Gonzales Spy Defense Met With Protest

Members of the audience, some wearing black hoods, stand up and turn their backs on Attorney General Alberto Gonzales, rear center, as he speaks at Georgetown University Law School Tuesday, Jan. 24, 2006.
Attorney General Alberto Gonzales offered additional defenses of President Bush's domestic spying program on Tuesday, as the administration tried to redefine the warrantless surveillance in a way that undermines critics.

During his speech, more than a dozen students staged a silent protest by turning their backs to Gonzales, reports CBS News' Stephanie Lambidakis. Five students wearing black hoods unfurled a banner with a quote from Benjamin Franklin: "Those who would sacrifice liberty for security deserve neither."

Speaking to students at Georgetown University law school, Gonzales said a 15-day grace period allowing warrantless eavesdropping under the Foreign Intelligence Surveillance Act demonstrates that Congress knew such surveillance "would be essential in wartime."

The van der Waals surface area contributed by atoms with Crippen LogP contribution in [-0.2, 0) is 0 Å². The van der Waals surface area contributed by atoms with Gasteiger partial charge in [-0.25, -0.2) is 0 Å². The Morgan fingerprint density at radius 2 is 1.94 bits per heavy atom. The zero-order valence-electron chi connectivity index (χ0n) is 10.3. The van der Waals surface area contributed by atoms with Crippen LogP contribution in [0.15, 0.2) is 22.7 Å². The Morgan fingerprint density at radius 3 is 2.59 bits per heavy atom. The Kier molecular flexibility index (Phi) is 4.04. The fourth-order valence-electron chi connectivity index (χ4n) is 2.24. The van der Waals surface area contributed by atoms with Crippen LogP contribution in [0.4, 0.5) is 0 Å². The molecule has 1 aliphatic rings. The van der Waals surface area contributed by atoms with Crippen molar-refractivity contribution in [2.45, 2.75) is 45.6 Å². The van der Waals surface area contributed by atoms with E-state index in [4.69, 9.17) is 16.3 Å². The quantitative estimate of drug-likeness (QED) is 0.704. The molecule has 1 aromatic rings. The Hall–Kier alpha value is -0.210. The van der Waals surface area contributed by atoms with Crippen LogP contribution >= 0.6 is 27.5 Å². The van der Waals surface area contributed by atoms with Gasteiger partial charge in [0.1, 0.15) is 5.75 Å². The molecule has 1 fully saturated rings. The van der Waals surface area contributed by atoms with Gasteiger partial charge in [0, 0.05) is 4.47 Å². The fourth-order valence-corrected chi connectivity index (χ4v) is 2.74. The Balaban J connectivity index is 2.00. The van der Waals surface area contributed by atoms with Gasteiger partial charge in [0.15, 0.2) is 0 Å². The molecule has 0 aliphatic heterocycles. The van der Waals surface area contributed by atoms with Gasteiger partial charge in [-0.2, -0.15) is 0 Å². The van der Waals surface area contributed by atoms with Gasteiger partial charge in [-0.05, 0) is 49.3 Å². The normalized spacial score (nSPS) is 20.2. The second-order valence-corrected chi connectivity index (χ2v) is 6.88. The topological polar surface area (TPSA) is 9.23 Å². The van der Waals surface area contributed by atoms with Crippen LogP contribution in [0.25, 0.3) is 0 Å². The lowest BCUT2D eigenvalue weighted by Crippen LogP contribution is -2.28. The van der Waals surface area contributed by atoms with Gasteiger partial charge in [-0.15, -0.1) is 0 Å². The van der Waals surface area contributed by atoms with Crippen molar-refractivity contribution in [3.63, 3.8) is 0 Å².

Gonzales was supplying legal arguments to the president's comments Monday that the effort should be called a "terrorist surveillance program."

Before his appearance at Georgetown, Gonzales said in a television interview that some congressional leaders told the administration in 2004 that it would not be possible to write legislation regarding the warrantless surveillance effort without compromising its effectiveness.

"We did go to certain members of the congressional leadership a year and a half ago," Gonzales said on The Early Show.

During his remarks in a packed law school lecture room at Georgetown, the attorney general also said the legal standard the administration uses in deciding whether to carry out surveillance on people with suspected al Qaeda ties is equivalent to the standard required for complying with the Fourth Amendment, which bans unreasonable searches and seizures.

The reasonable basis standard, said Gonzales, "is essentially the same as the traditional Fourth Amendment probable cause standard."

Stephen Saltzburg, a law professor at George Washington University, said that Gonzales' comments do not explain why the administration doesn't go to the Foreign Intelligence Surveillance Court to obtain warrants.

"If they are using a probable cause standard, they would have no problem going to the FISA court," said Saltzburg. "The executive might think there's a reasonable basis. Courts might not agree."